Recent incidence in Yiwu might not be out of context.
    Sunil Thampy
    Yiwu (Zhejiang), Jan. 4:
    The two Indian traders who have been holed up in a hotel in this southern Chinese trading town and facing threats to their lives were released on Wednesday evening, after more than two weeks of forced detention following a bitter trade dispute with local Chinese businessmen.
    The ending of the two-day siege of the Yiwu hotel, where they were in hiding, came after Chinese officials in Beijing decided to intervene in the case and told local authorities to enable their release, sources told The Hindu. Officials from the Indian Consulate in Shanghai escorted the two Indians, Deepak Raheja and Shyamsunder Agrewal, away from the hotel amid heavy police security, taking them to Shanghai, which is 250 km away from this city.
    The two traders surrendered their documents and promised to abide by a court order preventing them from leaving the country. Throughout the day on Wednesday, groups of Chinese businessmen and hired plainclothes toughs stood watch over the entrance to the Korgan Hotel, preventing Indians, including this correspondent, from entering the hotel.
    The hotel is located right next to a local police station in Yiwu. However, no policemen were in sight, even though three black cars, belonging to local businessmen and carrying six thick-set men, stood parked right in front of the hotel. Two other burly men, dressed in black, watched over its entrance, standing less than 100 yards from the Changwai police station that sits on a busy downtown Yiwu street.
    The Chinese Foreign Ministry said in Beijing on Wednesday “local police have taken measures to ensure their security.”
    “Public Security officials of Yiwu have adopted criminal enforcement measures against five suspects who were involved in illegal detention, and the relevant case is due for investigation,” spokesperson Mr Hong Lei said at a briefing. But even on Wednesday morning, the men in plainclothes broke into the Indian traders’ room and tried to kidnap them, Mr Raheja told The Hindu in a telephone interview.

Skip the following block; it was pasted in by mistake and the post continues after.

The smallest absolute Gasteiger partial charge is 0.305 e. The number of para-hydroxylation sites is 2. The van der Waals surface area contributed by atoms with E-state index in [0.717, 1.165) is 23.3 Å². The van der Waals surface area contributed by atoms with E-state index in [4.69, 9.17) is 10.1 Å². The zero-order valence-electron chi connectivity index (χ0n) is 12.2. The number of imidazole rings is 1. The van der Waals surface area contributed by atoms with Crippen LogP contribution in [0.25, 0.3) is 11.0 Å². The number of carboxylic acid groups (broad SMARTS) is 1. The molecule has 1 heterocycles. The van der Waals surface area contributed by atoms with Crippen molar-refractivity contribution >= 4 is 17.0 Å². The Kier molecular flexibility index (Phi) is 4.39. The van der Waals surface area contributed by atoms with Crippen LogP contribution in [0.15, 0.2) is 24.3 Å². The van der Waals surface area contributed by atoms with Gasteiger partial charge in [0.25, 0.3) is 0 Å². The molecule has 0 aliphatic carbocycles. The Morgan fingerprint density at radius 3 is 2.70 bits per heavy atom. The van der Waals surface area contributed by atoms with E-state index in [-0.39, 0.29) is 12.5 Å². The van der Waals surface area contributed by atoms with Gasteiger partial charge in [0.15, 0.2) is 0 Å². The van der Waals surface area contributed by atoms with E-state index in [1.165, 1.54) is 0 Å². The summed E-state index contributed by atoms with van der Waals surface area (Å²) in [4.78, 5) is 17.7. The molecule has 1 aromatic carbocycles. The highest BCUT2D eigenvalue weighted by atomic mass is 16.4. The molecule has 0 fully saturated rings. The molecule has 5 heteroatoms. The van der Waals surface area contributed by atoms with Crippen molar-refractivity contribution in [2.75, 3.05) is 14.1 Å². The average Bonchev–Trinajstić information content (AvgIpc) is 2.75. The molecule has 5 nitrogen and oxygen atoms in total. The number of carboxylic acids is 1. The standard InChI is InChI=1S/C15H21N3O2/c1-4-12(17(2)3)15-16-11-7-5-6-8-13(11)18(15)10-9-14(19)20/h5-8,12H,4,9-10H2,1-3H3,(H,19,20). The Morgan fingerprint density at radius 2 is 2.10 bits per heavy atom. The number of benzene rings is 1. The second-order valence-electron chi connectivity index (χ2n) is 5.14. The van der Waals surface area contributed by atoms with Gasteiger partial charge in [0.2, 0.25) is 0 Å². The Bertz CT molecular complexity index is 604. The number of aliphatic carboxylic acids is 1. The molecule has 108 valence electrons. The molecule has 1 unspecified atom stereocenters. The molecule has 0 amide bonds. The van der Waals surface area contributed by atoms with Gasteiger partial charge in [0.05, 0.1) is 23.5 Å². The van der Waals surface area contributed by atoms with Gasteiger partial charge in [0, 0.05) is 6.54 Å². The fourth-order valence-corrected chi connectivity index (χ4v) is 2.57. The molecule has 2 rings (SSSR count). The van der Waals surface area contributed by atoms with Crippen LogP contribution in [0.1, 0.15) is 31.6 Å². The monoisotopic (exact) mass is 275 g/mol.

Mr Raheja, along with Mr Agrewal, was taken captive by Chinese businessmen on December 14, after the owner of the company they worked for, thought to be from Yemen, fled Yiwu, owing Chinese businessmen more than 10 million RMB (US$1.58 million). They were denied food and drink and assaulted during their captivity, and taken into police protection following a court hearing on December 31.
    They have since been kept in the Korgan Hotel, a modest five-storey building. While two police officers had been assigned to guard their room, they appeared to often vacate their posts, leaving the Indians fearful for their safety over two traumatic days. “We are getting desperate,” Mr Raheja said over telephone on Wednesday afternoon, speaking from his room on the third floor. “We cannot stay here another day. Tomorrow, I am willing to jump from the window if I have to.”
    Local authorities had earlier appeared unwilling to release the traders and incur the anger of influential local businessmen thought to be involved in the case. “Good sense finally prevailed after Beijing stepped in,” an Indian official said. “We simply cannot tolerate a situation where kidnapping becomes a way to handle trade disputes.”